—Young people want to present a certain lifestyle. Karanikos explains that her peers tend to compare themselves to others on social media, even though they might be earning different incomes. “I think the majority of Gen Z is putting [travel expenses] onto credit cards,” she says.

Travel without breaking the bank

Are you itching to travel this year but have a tight budget? Here’s how Gen Zers like Karanikos are spending smarter while traveling.

Build a sinking fund

When Karanikos traveled in college, she’d work extra shifts beforehand, but still found herself using debt and paying it off after the trip. Now, she’s adopted the practice of building a sinking fund. Three months before a trip, she starts setting money aside so she can travel without growing her debt. While she still swipes her credit card on travel expenses to earn points, “I try to make sure the savings are there before I spend,” she says.

To follow her example, you could open a free high-yield savings account that lets you earn a competitive APY while still accessing your money when you need it. By setting aside a certain amount of money each month, you’ll have cash to spend when your trip rolls around.

Cutting back on your expenses can also help you to build your sinking fund. For instance, you might spend less on takeout or new outfits in order to enjoy the local cuisine and shopping in your travel destination later on.

Earn extra income

Fernández Paulino says that paying for travel starts with understanding your cash flow. “You need to know your numbers,” she says. And rather than only cutting expenses to increase your cash flow, Fernández Paulino advocates finding ways to earn more money.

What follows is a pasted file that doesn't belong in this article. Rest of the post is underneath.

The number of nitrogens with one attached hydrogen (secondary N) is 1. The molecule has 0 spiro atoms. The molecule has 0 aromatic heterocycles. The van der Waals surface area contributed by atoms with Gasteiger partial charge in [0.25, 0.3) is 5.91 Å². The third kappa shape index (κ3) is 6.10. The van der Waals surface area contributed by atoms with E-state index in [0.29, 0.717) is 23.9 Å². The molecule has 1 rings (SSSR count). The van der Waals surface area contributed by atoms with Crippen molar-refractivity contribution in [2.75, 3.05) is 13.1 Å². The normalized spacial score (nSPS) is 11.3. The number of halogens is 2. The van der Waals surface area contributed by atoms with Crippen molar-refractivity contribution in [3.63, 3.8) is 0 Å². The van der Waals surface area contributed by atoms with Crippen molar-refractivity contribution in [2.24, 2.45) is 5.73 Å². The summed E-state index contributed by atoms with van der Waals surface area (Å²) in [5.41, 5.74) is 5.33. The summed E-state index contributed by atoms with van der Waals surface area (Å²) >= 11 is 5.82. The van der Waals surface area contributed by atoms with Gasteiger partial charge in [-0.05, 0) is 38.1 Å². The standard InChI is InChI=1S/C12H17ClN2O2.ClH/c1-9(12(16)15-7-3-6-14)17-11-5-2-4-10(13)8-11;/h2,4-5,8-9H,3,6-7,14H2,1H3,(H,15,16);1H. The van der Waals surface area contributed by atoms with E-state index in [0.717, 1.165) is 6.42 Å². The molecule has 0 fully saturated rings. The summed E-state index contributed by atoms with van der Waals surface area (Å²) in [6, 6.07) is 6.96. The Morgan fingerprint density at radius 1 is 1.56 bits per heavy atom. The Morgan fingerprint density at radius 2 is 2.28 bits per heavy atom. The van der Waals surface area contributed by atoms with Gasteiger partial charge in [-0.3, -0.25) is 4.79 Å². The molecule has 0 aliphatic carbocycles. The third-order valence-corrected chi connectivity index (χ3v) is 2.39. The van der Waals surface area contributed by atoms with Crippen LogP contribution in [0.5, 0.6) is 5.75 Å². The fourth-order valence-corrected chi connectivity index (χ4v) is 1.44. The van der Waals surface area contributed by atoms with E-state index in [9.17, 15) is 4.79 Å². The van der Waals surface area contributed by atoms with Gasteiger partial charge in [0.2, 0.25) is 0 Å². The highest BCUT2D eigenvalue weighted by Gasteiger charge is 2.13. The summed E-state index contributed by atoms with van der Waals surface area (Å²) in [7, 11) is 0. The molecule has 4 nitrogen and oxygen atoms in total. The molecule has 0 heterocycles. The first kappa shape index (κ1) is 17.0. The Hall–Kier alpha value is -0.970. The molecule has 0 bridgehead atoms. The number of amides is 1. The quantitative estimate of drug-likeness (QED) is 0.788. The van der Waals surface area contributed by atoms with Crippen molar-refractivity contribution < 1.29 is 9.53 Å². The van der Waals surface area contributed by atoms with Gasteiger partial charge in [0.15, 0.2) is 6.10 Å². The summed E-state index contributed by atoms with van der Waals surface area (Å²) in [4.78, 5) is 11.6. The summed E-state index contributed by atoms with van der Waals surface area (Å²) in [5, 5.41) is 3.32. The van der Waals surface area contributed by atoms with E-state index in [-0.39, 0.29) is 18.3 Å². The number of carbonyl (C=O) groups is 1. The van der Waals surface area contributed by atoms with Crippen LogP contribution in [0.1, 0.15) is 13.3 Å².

“I work on having [my clients] increase their income,” she says. “There’s no limit to how much we can increase our income.”

She recommends listing out your skills and joining the nearly two in five Americans with a side hustle (39%). You could tap into LinkedIn or your network for higher-paying job opportunities. Or you could monetize something you own, like renting out a room in your house.

Tap into credit card rewards

A rewards credit card can help you earn points or miles to cover your next flight or hotel room. Plus, many travel rewards cards let you earn extra rewards when you book travel through the card issuer’s portal.

Karanikos uses the Chase Sapphire Preferred® Card and Capital One Venture Rewards Credit Card to earn points and miles that she puts toward flights. By earning while making everyday purchases, you could knock several hundred dollars off the price tag on your next trip.

Get practical with your destinations

Karanikos tries to visit locations where her friends live so she can have a place to stay. She’s also going to Atlanta for a work conference this year and will extend her trip to explore for a few days. And she and her friends plan to visit another friend’s lake house this summer.

Choosing affordable places is key when traveling on a budget. Some cities are more affordable than others, and you could tap into your network for lodging and other shared resources. A travel budget app might also help you save money as you create new memories.


©2024 Bankrate online. Visit Bankrate online at bankrate.com. Distributed by Tribune Content Agency, LLC.